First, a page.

In this delightful question, the poster mentioned that the isometry group of a compact Lie group $G$, equipped with the metric from the Killing form, is $G\times G/Z(G)$, where $Z(G)$ is the center of $G$. I'm specifically interested in the Riemannian case, so I will add the extra condition that $G$ be semisimple.

Is there a concise way to show that $G\times G/Z(G)$ is the isometry group, other than using the algorithm from the answer?

I can clearly see that it is a subgroup, since the metric coming from the Killing form is bi-invariant, and that quotienting out the center from one of the two copies of $G$ is necessary, because otherwise the action wouldn't be faithful. However, I cannot see how all isometries are of that form. In fact, I'm almost positive that this would exclude something of finite order, like $g\mapsto g^{-1}$.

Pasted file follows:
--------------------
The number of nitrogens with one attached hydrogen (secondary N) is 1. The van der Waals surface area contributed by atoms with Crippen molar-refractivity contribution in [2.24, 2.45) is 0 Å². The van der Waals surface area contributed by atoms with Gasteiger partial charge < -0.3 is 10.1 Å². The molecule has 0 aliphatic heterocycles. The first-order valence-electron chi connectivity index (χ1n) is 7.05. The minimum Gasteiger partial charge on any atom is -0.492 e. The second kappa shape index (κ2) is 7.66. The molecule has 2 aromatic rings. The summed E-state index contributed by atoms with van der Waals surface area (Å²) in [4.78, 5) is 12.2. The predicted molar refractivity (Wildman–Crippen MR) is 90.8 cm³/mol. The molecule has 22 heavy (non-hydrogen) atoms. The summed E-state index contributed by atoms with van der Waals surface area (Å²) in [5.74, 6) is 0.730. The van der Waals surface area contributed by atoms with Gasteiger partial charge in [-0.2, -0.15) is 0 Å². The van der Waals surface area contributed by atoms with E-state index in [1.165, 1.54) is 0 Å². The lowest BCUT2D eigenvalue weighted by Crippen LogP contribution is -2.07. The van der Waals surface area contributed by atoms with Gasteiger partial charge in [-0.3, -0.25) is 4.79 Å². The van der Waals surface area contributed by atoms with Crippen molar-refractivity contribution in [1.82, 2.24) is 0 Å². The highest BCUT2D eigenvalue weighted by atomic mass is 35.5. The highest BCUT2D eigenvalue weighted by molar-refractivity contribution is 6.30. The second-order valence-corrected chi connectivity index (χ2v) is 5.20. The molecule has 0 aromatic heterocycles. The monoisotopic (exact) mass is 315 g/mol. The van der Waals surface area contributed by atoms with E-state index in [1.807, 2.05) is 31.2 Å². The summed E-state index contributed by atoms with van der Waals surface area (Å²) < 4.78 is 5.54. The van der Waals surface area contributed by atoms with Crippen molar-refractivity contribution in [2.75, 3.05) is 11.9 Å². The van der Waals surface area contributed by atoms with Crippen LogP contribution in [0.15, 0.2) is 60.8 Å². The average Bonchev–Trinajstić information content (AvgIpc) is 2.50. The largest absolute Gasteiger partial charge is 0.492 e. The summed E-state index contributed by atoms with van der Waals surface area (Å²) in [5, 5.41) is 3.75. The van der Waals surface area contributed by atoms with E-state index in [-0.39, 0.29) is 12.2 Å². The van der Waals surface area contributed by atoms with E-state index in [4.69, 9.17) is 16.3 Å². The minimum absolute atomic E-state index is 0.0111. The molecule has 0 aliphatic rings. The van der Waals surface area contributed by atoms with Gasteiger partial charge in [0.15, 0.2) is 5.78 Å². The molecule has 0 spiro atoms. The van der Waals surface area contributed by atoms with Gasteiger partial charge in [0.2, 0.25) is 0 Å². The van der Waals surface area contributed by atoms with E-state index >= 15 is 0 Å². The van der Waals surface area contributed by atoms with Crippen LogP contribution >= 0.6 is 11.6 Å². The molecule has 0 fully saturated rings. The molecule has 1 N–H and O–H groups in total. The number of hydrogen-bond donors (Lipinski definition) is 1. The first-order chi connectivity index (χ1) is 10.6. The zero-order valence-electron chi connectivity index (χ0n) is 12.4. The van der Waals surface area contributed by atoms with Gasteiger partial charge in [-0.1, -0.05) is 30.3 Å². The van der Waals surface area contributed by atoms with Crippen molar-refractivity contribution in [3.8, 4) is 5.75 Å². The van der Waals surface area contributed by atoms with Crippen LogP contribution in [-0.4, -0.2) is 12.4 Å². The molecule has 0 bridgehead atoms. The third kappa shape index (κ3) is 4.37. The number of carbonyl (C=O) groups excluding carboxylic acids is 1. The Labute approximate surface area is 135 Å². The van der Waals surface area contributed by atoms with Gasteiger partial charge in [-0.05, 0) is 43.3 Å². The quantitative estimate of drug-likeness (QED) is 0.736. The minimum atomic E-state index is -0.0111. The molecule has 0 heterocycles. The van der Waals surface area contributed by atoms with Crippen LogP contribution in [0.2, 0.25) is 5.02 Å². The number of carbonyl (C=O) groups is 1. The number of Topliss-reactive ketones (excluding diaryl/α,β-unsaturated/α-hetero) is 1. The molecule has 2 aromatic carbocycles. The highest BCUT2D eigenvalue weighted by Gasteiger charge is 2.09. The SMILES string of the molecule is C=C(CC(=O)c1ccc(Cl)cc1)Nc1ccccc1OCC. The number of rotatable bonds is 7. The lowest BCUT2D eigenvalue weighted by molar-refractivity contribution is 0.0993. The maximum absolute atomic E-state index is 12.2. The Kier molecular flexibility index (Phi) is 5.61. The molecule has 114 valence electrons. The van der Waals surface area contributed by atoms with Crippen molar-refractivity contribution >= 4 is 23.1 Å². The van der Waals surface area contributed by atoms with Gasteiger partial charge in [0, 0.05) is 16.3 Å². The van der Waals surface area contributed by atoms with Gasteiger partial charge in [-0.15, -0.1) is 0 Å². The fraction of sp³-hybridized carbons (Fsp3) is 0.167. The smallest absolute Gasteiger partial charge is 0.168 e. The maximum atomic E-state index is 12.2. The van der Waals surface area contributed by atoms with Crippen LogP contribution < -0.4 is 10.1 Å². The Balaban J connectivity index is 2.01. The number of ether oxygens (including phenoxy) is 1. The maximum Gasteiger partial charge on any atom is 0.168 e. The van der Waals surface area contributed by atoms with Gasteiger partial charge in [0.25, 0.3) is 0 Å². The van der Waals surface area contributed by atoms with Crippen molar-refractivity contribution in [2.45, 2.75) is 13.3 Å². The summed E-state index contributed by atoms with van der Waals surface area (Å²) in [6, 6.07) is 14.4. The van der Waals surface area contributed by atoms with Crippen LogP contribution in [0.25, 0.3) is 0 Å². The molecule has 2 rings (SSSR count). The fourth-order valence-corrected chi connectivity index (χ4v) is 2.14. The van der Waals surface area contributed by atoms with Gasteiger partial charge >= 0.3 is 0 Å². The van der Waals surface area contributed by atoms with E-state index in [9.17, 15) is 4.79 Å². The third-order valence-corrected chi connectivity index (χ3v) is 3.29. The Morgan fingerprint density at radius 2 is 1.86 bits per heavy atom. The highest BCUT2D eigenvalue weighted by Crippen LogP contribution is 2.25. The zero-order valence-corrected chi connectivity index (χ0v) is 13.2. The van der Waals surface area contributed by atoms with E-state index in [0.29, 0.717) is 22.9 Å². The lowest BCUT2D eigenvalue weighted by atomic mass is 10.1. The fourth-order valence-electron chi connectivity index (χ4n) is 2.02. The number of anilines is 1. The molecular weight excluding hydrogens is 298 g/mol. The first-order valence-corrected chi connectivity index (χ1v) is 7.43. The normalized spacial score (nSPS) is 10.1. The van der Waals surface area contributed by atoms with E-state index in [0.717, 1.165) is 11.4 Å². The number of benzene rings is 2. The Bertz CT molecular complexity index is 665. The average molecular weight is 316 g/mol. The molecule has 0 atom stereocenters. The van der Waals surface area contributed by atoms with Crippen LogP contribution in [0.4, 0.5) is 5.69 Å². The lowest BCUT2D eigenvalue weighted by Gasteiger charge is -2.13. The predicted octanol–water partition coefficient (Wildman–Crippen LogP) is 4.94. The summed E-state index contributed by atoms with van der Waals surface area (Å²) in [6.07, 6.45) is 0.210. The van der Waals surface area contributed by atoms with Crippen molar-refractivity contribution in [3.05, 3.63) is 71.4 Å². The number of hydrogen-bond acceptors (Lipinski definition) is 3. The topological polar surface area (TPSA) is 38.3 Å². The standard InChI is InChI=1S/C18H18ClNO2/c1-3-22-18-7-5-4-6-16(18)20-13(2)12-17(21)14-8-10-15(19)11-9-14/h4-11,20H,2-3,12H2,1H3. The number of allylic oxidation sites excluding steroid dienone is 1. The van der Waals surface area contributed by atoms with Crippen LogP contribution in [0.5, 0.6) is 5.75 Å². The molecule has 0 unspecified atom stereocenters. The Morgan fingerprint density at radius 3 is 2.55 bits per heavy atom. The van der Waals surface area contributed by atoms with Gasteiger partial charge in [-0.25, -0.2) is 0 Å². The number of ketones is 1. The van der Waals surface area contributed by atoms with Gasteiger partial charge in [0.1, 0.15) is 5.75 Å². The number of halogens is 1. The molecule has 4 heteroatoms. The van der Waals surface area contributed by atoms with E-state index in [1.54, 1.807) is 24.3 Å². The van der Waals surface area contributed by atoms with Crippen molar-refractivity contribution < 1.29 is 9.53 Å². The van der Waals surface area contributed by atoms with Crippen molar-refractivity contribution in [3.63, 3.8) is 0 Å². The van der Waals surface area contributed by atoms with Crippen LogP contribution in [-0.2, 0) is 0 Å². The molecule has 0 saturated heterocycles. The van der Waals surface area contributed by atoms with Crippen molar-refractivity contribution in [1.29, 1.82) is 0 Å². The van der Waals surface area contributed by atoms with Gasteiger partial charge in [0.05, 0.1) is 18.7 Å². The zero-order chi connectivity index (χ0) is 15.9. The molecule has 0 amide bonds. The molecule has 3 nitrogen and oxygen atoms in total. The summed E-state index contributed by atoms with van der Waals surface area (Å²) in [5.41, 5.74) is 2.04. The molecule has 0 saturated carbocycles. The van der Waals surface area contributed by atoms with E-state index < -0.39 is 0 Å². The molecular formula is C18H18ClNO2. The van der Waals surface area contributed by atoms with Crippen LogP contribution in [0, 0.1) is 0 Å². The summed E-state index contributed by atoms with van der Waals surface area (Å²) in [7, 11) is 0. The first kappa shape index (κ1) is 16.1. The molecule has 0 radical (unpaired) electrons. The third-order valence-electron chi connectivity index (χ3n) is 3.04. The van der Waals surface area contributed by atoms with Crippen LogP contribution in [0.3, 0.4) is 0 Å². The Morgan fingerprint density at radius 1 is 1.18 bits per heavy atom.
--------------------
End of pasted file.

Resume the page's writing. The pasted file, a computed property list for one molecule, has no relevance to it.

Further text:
identity componentof the isometry group. It is not surprising that finite-order isometries live in different components! $\endgroup$ – LSpice Dec 29 '14 at 1:05the Lie algebraof the group of isometries of a homogeneous space $G/H$ endowed with a $G$-invariant (pseudo-)Riemannian metric $g$" (emphasis mine). That is, he does explicitly mention (though I missed it at first!) that he is only identifying the Lie algebra; and the Lie algebra of a Lie group, which explicitly 'zooms in' near the identity, only ever has a chance of identifying the identity component. $\endgroup$ – LSpice Dec 29 '14 at 1:31